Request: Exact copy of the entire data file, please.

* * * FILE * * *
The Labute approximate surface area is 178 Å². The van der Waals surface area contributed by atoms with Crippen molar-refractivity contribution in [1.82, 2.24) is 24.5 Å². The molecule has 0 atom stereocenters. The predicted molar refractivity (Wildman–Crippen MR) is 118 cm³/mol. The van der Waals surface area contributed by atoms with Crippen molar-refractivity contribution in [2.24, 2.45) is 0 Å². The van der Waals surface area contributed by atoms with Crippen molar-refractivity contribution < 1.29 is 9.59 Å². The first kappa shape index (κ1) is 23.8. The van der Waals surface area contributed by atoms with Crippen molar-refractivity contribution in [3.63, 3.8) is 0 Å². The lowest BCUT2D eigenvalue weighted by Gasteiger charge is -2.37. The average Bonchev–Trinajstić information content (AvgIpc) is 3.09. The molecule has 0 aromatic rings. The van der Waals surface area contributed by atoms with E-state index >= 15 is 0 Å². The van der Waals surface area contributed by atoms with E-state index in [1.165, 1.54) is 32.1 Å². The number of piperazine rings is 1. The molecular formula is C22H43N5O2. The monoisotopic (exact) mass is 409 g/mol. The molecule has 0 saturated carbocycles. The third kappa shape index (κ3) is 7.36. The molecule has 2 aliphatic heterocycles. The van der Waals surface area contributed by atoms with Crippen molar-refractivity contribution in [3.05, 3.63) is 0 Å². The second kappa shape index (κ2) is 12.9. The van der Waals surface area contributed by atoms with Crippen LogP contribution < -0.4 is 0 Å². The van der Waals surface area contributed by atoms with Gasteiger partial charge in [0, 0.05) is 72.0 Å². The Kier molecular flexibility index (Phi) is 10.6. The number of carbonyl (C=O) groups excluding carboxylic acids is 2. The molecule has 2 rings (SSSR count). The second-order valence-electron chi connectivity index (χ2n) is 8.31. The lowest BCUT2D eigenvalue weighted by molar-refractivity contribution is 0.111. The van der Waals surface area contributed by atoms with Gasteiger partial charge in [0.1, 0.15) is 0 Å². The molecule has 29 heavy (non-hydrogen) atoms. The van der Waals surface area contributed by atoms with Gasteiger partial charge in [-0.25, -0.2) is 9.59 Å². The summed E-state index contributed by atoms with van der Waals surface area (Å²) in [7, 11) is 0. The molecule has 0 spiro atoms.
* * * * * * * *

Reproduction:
The Labute approximate surface area is 178 Å². The van der Waals surface area contributed by atoms with Crippen molar-refractivity contribution in [1.82, 2.24) is 24.5 Å². The molecule has 0 atom stereocenters. The predicted molar refractivity (Wildman–Crippen MR) is 118 cm³/mol. The van der Waals surface area contributed by atoms with Crippen molar-refractivity contribution in [2.24, 2.45) is 0 Å². The van der Waals surface area contributed by atoms with Crippen molar-refractivity contribution < 1.29 is 9.59 Å². The first kappa shape index (κ1) is 23.8. The van der Waals surface area contributed by atoms with Crippen molar-refractivity contribution in [3.63, 3.8) is 0 Å². The lowest BCUT2D eigenvalue weighted by Gasteiger charge is -2.37. The average Bonchev–Trinajstić information content (AvgIpc) is 3.09. The molecule has 0 aromatic rings. The van der Waals surface area contributed by atoms with E-state index >= 15 is 0 Å². The van der Waals surface area contributed by atoms with E-state index in [1.165, 1.54) is 32.1 Å². The number of piperazine rings is 1. The molecular formula is C22H43N5O2. The monoisotopic (exact) mass is 409 g/mol. The molecule has 0 saturated carbocycles. The third kappa shape index (κ3) is 7.36. The molecule has 2 aliphatic heterocycles. The van der Waals surface area contributed by atoms with Crippen molar-refractivity contribution in [3.05, 3.63) is 0 Å². The second kappa shape index (κ2) is 12.9. The van der Waals surface area contributed by atoms with Crippen LogP contribution < -0.4 is 0 Å². The van der Waals surface area contributed by atoms with Gasteiger partial charge in [0, 0.05) is 72.0 Å². The Kier molecular flexibility index (Phi) is 10.6. The number of carbonyl (C=O) groups excluding carboxylic acids is 2. The molecule has 2 rings (SSSR count). The second-order valence-electron chi connectivity index (χ2n) is 8.31. The lowest BCUT2D eigenvalue weighted by molar-refractivity contribution is 0.111. The van der Waals surface area contributed by atoms with Gasteiger partial charge in [0.1, 0.15) is 0 Å². The molecule has 29 heavy (non-hydrogen) atoms. The van der Waals surface area contributed by atoms with Gasteiger partial charge in [-0.25, -0.2) is 9.59 Å². The summed E-state index contributed by atoms with van der Waals surface area (Å²) in [7, 11) is 0. The molecule has 0 spiro atoms.